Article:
The motion picture and television industries have seemingly declared global war on copyright infringement. This is understandable, of course, most of us want the creators of works to be able to enjoy their rights and profit from their efforts. But in the enduring battle for stricter restrictions on usage, the rights to create technology that's potentially infringing is caught in the crossfire. Cory Doctorow argues that these battles have little to do with the real intent of copyright and stresses that open source developers have a real stake in the outcome of this battle.
European mandates such as the Digital Video Broadcasting organization's Content Protection & Copy Management are similar to the American broadcast flag but possibly more draconian in scope. Doctorow argues that digital rights management (DRM) is based on the notion that you can design a safe "so strong you can leave it in the robber's living room" and that DRM technologies treat users as attackers. According to Doctorow, DRM does little to protect copyright and is not a contract, as some might argue. At stake, he believes, is the open source community's ability to write software, understand and improve technology, and disrupt markets with new and better way to create or distribute creative works.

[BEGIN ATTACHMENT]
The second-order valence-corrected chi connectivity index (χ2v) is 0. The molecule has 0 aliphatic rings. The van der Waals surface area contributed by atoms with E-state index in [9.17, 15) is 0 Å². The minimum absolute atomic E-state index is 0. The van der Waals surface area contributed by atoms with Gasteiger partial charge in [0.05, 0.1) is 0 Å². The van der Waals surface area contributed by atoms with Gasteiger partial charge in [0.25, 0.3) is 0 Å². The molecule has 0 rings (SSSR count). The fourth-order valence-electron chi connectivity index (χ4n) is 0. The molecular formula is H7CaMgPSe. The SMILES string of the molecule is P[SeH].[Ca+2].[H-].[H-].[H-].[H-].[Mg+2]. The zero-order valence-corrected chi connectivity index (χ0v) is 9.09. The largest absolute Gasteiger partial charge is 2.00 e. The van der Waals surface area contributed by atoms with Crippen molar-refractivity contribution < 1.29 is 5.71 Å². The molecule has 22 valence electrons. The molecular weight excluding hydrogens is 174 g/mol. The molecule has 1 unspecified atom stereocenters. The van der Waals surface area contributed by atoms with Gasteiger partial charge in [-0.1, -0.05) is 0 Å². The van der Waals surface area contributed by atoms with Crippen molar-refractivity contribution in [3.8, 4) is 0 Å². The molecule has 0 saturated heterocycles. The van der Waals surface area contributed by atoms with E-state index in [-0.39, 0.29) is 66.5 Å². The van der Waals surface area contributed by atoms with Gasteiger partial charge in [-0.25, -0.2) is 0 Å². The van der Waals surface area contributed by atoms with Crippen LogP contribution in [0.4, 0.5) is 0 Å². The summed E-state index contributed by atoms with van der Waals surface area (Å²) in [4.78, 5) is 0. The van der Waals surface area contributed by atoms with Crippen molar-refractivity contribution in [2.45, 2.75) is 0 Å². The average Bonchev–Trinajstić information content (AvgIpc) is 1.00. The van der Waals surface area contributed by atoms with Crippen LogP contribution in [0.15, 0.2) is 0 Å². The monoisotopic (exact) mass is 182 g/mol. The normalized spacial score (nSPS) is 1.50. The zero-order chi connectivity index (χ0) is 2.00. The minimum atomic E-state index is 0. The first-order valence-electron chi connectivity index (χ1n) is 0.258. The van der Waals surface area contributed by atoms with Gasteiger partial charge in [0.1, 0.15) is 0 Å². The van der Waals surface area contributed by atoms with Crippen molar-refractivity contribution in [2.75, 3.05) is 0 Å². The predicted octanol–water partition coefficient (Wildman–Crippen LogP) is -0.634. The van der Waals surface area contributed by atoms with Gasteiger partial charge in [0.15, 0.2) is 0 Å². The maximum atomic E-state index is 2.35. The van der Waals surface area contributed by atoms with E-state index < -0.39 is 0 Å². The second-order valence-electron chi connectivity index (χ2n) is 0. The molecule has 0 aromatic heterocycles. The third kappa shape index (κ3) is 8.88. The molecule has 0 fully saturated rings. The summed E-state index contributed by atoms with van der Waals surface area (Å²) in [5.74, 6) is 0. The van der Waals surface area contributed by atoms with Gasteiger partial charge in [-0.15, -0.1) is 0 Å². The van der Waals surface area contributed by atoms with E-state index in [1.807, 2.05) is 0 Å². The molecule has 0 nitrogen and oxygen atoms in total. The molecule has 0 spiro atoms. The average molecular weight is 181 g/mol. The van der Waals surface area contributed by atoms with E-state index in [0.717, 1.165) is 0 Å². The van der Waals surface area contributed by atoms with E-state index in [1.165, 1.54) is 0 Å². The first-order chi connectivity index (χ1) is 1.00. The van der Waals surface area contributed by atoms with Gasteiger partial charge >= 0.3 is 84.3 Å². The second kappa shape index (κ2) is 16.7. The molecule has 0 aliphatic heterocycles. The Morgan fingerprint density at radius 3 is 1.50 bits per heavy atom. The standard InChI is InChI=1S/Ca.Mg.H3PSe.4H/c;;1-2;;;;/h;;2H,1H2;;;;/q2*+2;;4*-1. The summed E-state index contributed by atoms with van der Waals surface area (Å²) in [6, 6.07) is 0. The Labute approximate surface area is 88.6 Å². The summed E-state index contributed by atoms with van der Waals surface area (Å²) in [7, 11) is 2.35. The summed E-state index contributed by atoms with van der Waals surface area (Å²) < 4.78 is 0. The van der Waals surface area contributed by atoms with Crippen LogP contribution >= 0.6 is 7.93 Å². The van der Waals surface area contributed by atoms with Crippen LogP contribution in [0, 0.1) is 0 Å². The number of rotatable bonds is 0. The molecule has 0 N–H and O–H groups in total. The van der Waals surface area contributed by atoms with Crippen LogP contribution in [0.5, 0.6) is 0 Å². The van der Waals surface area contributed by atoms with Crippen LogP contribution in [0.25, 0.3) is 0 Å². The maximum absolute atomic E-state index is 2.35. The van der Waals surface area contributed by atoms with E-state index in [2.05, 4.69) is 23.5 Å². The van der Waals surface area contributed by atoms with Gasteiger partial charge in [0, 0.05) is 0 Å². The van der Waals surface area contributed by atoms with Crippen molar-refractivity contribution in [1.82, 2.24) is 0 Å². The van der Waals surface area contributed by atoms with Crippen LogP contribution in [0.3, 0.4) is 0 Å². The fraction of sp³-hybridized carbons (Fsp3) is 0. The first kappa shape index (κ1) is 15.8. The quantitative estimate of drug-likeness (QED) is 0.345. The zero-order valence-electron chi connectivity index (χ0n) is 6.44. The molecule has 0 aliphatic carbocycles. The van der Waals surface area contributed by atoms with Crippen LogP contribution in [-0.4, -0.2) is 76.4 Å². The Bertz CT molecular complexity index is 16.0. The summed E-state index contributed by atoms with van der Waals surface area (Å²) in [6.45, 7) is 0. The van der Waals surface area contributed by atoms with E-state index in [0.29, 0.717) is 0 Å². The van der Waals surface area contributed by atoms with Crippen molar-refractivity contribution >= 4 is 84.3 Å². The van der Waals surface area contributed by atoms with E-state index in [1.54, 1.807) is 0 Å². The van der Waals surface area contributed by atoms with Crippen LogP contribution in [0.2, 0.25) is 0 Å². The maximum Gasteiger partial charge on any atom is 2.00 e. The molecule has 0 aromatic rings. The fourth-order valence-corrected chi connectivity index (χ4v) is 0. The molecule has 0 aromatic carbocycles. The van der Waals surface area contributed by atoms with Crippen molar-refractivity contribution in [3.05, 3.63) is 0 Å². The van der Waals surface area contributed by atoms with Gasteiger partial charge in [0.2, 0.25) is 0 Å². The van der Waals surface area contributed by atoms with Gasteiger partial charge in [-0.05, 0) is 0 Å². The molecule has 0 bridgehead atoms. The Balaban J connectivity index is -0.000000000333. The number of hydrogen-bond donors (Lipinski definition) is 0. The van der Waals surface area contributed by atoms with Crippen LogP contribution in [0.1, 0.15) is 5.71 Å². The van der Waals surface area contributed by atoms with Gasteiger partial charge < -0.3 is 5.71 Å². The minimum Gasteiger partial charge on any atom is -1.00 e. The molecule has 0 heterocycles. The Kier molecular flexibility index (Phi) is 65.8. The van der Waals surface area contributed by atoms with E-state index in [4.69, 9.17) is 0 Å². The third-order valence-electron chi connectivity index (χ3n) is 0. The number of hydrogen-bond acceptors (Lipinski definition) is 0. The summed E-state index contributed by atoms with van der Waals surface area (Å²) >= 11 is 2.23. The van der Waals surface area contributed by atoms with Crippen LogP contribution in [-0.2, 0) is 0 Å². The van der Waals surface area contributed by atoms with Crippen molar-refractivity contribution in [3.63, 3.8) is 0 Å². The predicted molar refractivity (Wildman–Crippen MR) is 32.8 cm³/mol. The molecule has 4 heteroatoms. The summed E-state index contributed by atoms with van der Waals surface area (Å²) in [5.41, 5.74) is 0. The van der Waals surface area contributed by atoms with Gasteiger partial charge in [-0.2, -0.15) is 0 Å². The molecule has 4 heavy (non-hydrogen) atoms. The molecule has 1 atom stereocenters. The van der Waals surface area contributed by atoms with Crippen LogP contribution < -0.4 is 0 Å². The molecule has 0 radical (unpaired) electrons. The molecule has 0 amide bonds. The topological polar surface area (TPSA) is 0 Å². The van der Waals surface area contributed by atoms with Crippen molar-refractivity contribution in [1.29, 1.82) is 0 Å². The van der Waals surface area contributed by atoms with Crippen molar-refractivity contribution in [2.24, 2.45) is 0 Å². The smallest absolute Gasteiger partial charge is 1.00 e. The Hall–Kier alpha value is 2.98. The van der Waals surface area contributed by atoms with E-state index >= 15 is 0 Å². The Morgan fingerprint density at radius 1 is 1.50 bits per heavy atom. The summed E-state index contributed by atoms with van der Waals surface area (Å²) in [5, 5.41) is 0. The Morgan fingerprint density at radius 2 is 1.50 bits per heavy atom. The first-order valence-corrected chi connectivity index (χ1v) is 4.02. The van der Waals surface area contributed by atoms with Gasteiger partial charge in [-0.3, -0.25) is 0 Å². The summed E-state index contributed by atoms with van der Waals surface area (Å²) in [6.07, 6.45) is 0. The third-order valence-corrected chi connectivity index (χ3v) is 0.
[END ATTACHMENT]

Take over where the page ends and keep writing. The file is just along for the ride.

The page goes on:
An active question and answer period follows Cory's talk.
Cory Doctorow is European affairs coordinator for the Electronic Frontier Foundation, a member-supported nonprofit group that works to uphold civil liberties values in technology law, policy, and standards. He represents EFF’s interests at various standards bodies and consortia, and at the United Nations’ World Intellectual Property Organization. Doctorow is also a prolific writer who appears on the mastheads at Wired, Make, and Popular Science magazines, and whose science fiction novels have won the Campbell and Locus Awards and been nominated for the Nebula Award. His short story collection, “A Place So Foreign and Eight More” won Canada’s Sunburst Award for best sf book last year. He is the co-editor of the popular weblog, Boing Boing and his personal webpage is at craphound.com. Born in Canada, he now lives in London, England.
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